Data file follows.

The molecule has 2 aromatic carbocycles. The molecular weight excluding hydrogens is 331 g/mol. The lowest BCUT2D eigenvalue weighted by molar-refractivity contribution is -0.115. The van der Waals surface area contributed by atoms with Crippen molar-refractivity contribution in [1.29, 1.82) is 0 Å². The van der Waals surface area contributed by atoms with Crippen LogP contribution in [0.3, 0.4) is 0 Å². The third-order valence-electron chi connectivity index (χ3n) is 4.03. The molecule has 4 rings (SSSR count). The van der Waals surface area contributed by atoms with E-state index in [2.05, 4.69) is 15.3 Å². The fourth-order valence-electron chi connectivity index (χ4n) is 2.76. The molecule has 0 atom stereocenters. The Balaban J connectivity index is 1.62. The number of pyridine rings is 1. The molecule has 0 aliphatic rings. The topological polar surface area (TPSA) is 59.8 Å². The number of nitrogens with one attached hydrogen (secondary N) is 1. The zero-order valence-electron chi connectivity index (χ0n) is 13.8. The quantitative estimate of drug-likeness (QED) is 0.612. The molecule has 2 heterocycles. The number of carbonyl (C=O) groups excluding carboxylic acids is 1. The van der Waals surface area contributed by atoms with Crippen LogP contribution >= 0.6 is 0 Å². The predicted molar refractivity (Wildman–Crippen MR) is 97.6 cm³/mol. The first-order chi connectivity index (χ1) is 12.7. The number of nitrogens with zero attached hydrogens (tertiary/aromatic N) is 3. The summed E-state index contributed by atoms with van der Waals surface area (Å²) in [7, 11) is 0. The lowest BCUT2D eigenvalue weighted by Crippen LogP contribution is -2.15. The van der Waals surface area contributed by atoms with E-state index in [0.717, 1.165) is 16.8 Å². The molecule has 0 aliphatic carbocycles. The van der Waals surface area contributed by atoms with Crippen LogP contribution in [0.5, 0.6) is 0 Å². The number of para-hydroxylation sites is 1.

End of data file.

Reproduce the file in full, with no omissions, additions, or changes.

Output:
The molecule has 2 aromatic carbocycles. The molecular weight excluding hydrogens is 331 g/mol. The lowest BCUT2D eigenvalue weighted by molar-refractivity contribution is -0.115. The van der Waals surface area contributed by atoms with Crippen molar-refractivity contribution in [1.29, 1.82) is 0 Å². The van der Waals surface area contributed by atoms with Crippen LogP contribution in [0.3, 0.4) is 0 Å². The third-order valence-electron chi connectivity index (χ3n) is 4.03. The molecule has 4 rings (SSSR count). The van der Waals surface area contributed by atoms with E-state index in [2.05, 4.69) is 15.3 Å². The fourth-order valence-electron chi connectivity index (χ4n) is 2.76. The molecule has 0 atom stereocenters. The Balaban J connectivity index is 1.62. The number of pyridine rings is 1. The molecule has 0 aliphatic rings. The topological polar surface area (TPSA) is 59.8 Å². The number of nitrogens with one attached hydrogen (secondary N) is 1. The zero-order valence-electron chi connectivity index (χ0n) is 13.8. The quantitative estimate of drug-likeness (QED) is 0.612. The molecule has 2 heterocycles. The number of carbonyl (C=O) groups excluding carboxylic acids is 1. The van der Waals surface area contributed by atoms with Crippen LogP contribution >= 0.6 is 0 Å². The predicted molar refractivity (Wildman–Crippen MR) is 97.6 cm³/mol. The first-order chi connectivity index (χ1) is 12.7. The number of nitrogens with zero attached hydrogens (tertiary/aromatic N) is 3. The summed E-state index contributed by atoms with van der Waals surface area (Å²) in [7, 11) is 0. The lowest BCUT2D eigenvalue weighted by Crippen LogP contribution is -2.15. The van der Waals surface area contributed by atoms with E-state index in [0.717, 1.165) is 16.8 Å². The molecule has 0 aliphatic carbocycles. The van der Waals surface area contributed by atoms with Crippen LogP contribution in [0.5, 0.6) is 0 Å². The number of para-hydroxylation sites is 1.